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During the early 1800’s, many Latin American countries began to win their independence from European countries. Most of them followed the U.S. model of democracy, even going so far as to copy our Declaration of Independence and Constitution for their own government. This gave many Americans a sense of pride....

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During the early 1800’s, many Latin American countries began to win their independence from European countries. Most of them followed the U.S. model of democracy, even going so far as to copy our Declaration of Independence and Constitution for their own government. This gave many Americans a sense of pride. When Congressmen Henry Clay said, “It is a glorious spectacle to see eighteen million people struggling to burst their chains and be free,” he echoed the feelings of many Americans who wanted to support the new democracies to the south.  

In Washington D.C., President Monroe responded to this desire by sharing his new plan for defending the developing governments in South and Central America. His idea, which was dubbed the Monroe Doctrine, stated that the U.S. would no longer tolerate European colonies in the western hemisphere. He went on to say that any attempt to colonize the lands of North and South America would be viewed as a threat to the security of the U.S.

Americans applauded the Monroe Doctrine, feeling proud that their nation was now the guardian of democracy in Latin America. Europeans denounced the message, going so far as to say that the U.S. had no right to tell the rest of the world what they could and couldn’t do in the “two Americas”

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This was a document concerned with foreign policy, basically telling Europe that "you stay out of our territory, we'll stay out of yours". It was meant to protect the territorial interests of the United States during this time period, which included parts of the Caribbean and South America. Even though it's named after the president at the time, James Monroe, the document was written by the Secretary of State.

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The Monroe Doctrine was the young United State's response to the turmoil caused by the Napoleonic Wars. After Napoleon conquered Spain in 1808, the Latin American countries under Spanish rule revolted, and by 1822 all of South America (except Guiana) was freed from foreign rule, as were most of the islands in the Caribbean. In North America, only Canada and Alaska were under foreign control. Great Britain supported the revolutions as they opened trade with the Americas. The Quadruple Alliance, consisting of Russia, Prussia, Austria, and Great Britain, attempted to keep order in Europe after Napoleon; when it began attempts at restoring Spanish colonies in the New World, Great Britain withdrew. In 1821, The Czar of Russia, having established trading posts in Northern California, forbid vessels to sail to the Oregon Coast. Secretary of State John Quincy Adams bluntly asserted American rights to sail in the Pacific, Congress recognized the independence of all the revolutionary governments in Latin America, and President Monroe announced the foreign policy that bears his name, which declared that the Western Hemisphere was no longer open to European colonization, that any attempt to establish colonies would be considered an unfriendly act towards the US, and that the US would not interfere with Latin American governments or European affairs. This Doctrine became a cornerstone of US foreign policy, and was expanded under President Theodore Roosevelt.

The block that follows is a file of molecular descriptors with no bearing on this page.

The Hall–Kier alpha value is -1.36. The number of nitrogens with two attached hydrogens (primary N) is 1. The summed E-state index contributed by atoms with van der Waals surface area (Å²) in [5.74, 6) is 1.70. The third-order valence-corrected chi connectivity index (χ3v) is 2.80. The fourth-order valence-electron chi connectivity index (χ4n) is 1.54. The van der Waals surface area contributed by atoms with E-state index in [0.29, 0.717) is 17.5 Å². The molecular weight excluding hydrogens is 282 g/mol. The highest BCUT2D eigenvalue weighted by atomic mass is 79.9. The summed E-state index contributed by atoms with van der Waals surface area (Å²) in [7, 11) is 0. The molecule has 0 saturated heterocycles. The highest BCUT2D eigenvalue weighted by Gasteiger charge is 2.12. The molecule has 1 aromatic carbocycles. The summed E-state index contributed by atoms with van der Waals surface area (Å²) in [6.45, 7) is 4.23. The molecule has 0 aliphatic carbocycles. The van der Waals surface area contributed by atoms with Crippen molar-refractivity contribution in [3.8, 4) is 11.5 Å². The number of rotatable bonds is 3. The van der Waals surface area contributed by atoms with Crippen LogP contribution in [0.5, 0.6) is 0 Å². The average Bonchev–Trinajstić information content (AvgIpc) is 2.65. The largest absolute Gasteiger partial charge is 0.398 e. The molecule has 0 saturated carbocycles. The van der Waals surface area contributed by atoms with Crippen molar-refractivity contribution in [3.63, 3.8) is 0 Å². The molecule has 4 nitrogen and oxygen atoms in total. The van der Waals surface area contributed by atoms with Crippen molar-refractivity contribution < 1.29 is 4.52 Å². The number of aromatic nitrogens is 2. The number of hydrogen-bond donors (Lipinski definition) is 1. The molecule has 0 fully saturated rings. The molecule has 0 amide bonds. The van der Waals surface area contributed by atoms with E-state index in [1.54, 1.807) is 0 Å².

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The Monroe Doctrine was a policy set forth by President James Monroe in an 1823 address to Congress.  The Doctrine signified a clear break between the United States and European imperialistic powers.  In the Doctrine, Monroe emphasized the differences between the political systems of the Americas and Europe, and warned that the Americas were no longer open to colonization by European nations.  Any attempt to extend imperialistic influences to the these areas would be considered a threat to the national security of the United States.  In return, Monroe pledged that the United States would leave existing Western Hemisphere colonies alone, and would remain neutral in future European wars.

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